How does it get in the chimney and why is it dangerous?
When you burn wood in your fireplace or wood burning stove, it creates pollutants- often in the form of gases and small particles. The gases are expelled from the burning wood with the smoke. When the gases cool to a temperature that is below 250˚ F, they will begin to liquefy, combine and condense. When they combine and condense they create what is commonly referred to as creosote- a foul smelling corrosive that is extremely combustible. Read more
Initially performed an inspection on a fireplace. Later installed a new chimney cap and new interior kit (artificial logs, new gas line).
My inspection was performed by the owner of the company. He was right on time and performed a very thorough inspection of the fireplace in my new home. Since I had just purchased the home, I wanted the fireplace inspected by a certified professional before lighting it for the first time.
These are things you should not burn in your fireplace. Watch this video to see why.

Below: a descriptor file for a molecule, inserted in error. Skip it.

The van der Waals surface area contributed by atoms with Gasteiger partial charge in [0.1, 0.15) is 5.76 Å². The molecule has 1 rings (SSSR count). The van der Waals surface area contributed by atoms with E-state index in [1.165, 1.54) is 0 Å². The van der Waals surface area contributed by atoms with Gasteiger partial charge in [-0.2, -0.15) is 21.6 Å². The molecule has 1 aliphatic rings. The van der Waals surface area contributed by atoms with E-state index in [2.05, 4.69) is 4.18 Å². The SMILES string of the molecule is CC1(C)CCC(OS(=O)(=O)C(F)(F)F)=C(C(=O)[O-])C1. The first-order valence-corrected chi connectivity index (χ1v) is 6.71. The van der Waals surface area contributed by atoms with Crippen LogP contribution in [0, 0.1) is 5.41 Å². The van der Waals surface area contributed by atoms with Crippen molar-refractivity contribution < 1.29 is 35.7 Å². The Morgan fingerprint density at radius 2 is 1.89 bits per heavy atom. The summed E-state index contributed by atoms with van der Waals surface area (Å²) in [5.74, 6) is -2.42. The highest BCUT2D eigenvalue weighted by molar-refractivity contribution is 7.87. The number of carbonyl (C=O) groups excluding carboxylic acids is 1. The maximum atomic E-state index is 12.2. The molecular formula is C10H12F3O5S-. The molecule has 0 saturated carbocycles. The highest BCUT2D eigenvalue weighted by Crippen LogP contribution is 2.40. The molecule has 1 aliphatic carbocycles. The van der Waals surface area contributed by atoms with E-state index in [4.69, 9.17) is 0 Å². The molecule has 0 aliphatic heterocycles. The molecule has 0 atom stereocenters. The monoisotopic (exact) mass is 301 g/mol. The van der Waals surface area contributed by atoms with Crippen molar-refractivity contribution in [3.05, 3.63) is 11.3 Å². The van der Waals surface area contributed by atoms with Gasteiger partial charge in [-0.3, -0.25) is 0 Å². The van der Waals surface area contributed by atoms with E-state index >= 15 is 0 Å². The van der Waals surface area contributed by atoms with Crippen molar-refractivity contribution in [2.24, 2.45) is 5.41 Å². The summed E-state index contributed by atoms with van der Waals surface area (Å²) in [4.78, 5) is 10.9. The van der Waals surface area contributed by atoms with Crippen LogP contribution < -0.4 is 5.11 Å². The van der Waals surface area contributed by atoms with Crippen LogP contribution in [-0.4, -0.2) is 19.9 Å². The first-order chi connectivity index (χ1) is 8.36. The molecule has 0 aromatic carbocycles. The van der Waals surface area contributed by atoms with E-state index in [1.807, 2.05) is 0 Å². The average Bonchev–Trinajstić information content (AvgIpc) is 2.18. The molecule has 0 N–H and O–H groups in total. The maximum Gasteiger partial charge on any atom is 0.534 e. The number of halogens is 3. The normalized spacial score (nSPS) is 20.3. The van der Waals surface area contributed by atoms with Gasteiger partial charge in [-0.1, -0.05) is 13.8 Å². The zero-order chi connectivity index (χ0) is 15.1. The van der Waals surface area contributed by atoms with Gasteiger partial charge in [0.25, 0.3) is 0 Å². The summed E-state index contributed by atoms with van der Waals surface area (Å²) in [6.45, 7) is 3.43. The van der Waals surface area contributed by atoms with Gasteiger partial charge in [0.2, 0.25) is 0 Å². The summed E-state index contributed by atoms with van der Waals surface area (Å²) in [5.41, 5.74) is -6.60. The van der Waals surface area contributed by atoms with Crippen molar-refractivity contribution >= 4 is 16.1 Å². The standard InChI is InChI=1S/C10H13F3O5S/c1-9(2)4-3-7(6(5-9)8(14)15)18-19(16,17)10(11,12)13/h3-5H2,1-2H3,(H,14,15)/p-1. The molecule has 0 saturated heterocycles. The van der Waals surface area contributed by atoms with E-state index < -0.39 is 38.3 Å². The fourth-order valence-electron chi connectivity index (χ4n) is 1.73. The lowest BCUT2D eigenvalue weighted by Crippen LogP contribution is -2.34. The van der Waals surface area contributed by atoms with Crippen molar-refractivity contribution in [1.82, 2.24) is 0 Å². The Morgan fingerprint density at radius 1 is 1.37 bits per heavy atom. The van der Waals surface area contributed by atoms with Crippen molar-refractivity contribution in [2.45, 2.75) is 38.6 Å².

Here I am a professional in the trade of cleaning dryer vents. And to my embarrassment, I recently had a situation come up. My wife complained of smelling smoke when she dried some clothes. I poopooed her. First, that is never a good idea. But here is where my “knowledge” got in the way of actually looking at her complaint. I “knew” my dryer vent exited my dryer thru a 18″ flex hose and went directly outside thru a 5″ wall, so it could not be a problem. In my mind, there was no way the vent could be plugged and capable of causing a fire. When I finally got around to looking at it, I found that the maid had pushed the dryer vent back, too far against the wall, and crimped the flexible vent nearly closed. This did not allow full exhaust flow, lint built up, and the heat sensor did not shut off the dryer. Low and behold, the trapped lint actually started to smoulder. It was quite by luck, that I did not have a full on fire. The inside of the dryer actually turned black!! Read more